Thursday, October 22, 2009

Mans best friend

On my run Tuesday after work I had some unexpected but pleasant company.
A massive German Shepperd came bounding out of some one's yard as I ran past and decided to join me for the rest of my jog.
The dog was hanging out in a neighborhood that has a few dogs, one of which is a real prick and snarls and snaps when I go by.
Fortunately I didn't see the others around, but being such a big dog I slowed down to a walk.
The big shepperd just wagged his tail and even lightly grabbed my sleeve as I scratched his ears, as though to lead me off.
I started up again and he took off in front of me.
I've had a dog or two follow me on rides and runs before, and on the latter I'll usually stop so the flustered owner can retrieve their pet before their pooch follows me to the other side of a pass.
I figured this dog would turn around once I rounded the next bend as most do, but instead he just kept on going.
It's not really my problem if someone can't keep track of their dog, and I figured eventually this dog would decide to go its own way on its wandering, but when I returned to the highway he was still a few feet out front waiting to see where we were going next.
Eventually I got back to camp, the dog still wagging his tail excitedly, overjoyed by all the new sights and sounds, and clearly clueless to his location.
Sure enough he followed me right down to camp.
The big dog was so trusting and people friendly.
He responded in a snap to a whistle, and when I opened the door to the lodge he went right in.
As tempting as it would have been to adopt him right then and there, he had a collar and a tag, and I was sure someone somewhere was probably starting to wonder where he was at, so I went and grabbed my keys and a coat.
When I opened the trunk to the suby he leapt right in without hesitation, and I drove back up the road to where I'd found him.
He'd hardly jumped out when a man emerged from the house I'd stopped in front of called "Barron," and the dogs head looked up.
I talked with the owner for a few minutes, told him his dog had gone for a nice run and what a nice looking dog he was.
The owner was gracious and friendly, and said he'd just had surgery, evident by his noticeable stiffness and limp.
I felt bad for the dog, which clearly needed to get out and stretch.
When I walked back to my car he trotted after me, not towards the house, and I had to turn around and walk back so his owner could get his collar.
I'd love a big dog to run and bike with on the weekend and keep my feet warm while I write these posts, but I can't, and I saw that evidenced by this dog's situation, which is sadly to me, so similar to many other dog's situations.
First and foremost, there's no dogs allowed in the lodge, so I just can't have one right now.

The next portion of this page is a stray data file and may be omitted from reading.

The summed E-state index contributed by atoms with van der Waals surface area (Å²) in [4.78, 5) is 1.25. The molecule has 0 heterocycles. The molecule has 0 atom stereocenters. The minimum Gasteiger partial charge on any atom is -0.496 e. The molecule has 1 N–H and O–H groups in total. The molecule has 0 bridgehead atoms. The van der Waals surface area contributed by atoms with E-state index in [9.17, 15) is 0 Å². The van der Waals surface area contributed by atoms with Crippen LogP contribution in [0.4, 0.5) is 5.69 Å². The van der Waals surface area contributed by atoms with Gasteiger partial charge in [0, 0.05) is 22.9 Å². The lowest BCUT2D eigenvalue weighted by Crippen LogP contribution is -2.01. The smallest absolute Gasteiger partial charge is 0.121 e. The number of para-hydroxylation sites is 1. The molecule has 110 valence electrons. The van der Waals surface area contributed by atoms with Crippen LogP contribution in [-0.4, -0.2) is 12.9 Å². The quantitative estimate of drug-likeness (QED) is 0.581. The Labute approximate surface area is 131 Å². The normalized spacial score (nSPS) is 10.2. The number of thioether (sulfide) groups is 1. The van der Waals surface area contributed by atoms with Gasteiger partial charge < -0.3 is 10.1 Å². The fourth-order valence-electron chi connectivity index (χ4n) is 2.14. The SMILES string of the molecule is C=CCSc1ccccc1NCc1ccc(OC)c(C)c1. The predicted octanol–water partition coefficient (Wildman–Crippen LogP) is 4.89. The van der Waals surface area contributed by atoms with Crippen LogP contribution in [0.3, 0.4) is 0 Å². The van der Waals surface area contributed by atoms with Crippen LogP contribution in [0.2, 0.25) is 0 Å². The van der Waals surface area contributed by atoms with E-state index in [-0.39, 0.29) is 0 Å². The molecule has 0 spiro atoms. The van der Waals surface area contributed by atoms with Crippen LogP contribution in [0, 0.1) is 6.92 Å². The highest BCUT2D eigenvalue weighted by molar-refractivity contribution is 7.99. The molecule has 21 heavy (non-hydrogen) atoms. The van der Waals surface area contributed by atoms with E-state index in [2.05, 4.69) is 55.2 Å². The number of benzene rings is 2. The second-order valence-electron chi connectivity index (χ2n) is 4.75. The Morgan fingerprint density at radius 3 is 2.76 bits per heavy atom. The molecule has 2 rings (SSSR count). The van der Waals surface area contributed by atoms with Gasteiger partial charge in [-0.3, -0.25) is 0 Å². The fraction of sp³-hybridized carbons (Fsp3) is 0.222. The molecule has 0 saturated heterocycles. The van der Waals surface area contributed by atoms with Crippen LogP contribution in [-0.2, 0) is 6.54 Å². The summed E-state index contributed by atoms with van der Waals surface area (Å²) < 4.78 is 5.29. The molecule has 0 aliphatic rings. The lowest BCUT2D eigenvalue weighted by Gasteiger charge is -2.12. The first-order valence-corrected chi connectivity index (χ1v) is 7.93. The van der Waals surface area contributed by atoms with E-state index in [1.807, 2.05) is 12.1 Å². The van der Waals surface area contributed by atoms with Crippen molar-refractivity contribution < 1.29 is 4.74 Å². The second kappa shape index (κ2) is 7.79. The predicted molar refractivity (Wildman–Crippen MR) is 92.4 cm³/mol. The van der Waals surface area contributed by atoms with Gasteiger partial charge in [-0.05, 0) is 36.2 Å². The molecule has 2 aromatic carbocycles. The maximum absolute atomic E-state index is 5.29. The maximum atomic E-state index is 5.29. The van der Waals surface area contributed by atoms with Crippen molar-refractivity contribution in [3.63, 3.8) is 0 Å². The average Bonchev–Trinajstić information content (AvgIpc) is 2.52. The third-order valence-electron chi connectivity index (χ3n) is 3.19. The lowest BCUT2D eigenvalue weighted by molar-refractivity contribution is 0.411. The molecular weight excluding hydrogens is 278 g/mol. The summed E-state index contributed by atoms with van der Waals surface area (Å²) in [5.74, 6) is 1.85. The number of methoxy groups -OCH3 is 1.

There's more than that though.
To most people, I think, pets like dogs are just a fuzzy form of furniture. They're something you keep in your home or yard to warm it up a little, add some character.
Sure, the average pet might get walked from time to time, but most, like their owners, are over wight and out of shape.
For some types of dogs that's OK, but for others, its evidently not, and they're noticeably depressed or ill behaved as a result.
Fortunately it doesn't take a lot to make most dogs happy.
Feed them, pat them on the head, let them out when they whine and they'll love you.
For the dogs this works for, great, but that won't likely be the dog I want.
The dog that can follow me from one end of the Resurrection to the other can't spend everyday of the week couped up because I only have time for my own workouts.
That same dog needs to be loyal and trustworthy to not disappear over a ridge or come tearing back with a brown bear in tow.
That dog can't take off for Nome because it's gun shy, nor can it eat whatever I might be so lucky to line up in my gun sight.
I clearly ask a lot of my best four legged friend, and so I think it's reasonable to return the favor.
I know I can't do that right now, I couldn't do that if I was living in a little apartment in a big city.
I don't see how it's fair to not make sure a dog isn't as happy as he or she makes me.
So while Barron wagged his tail wondering if maybe I'd take him into my home, or just go back and explore more of the neighborhood with him, I knew there was no room for him, or any other dog in my life right now, but if he wants to go running again, and his owner wants to throw me a leash, I'll take him with.

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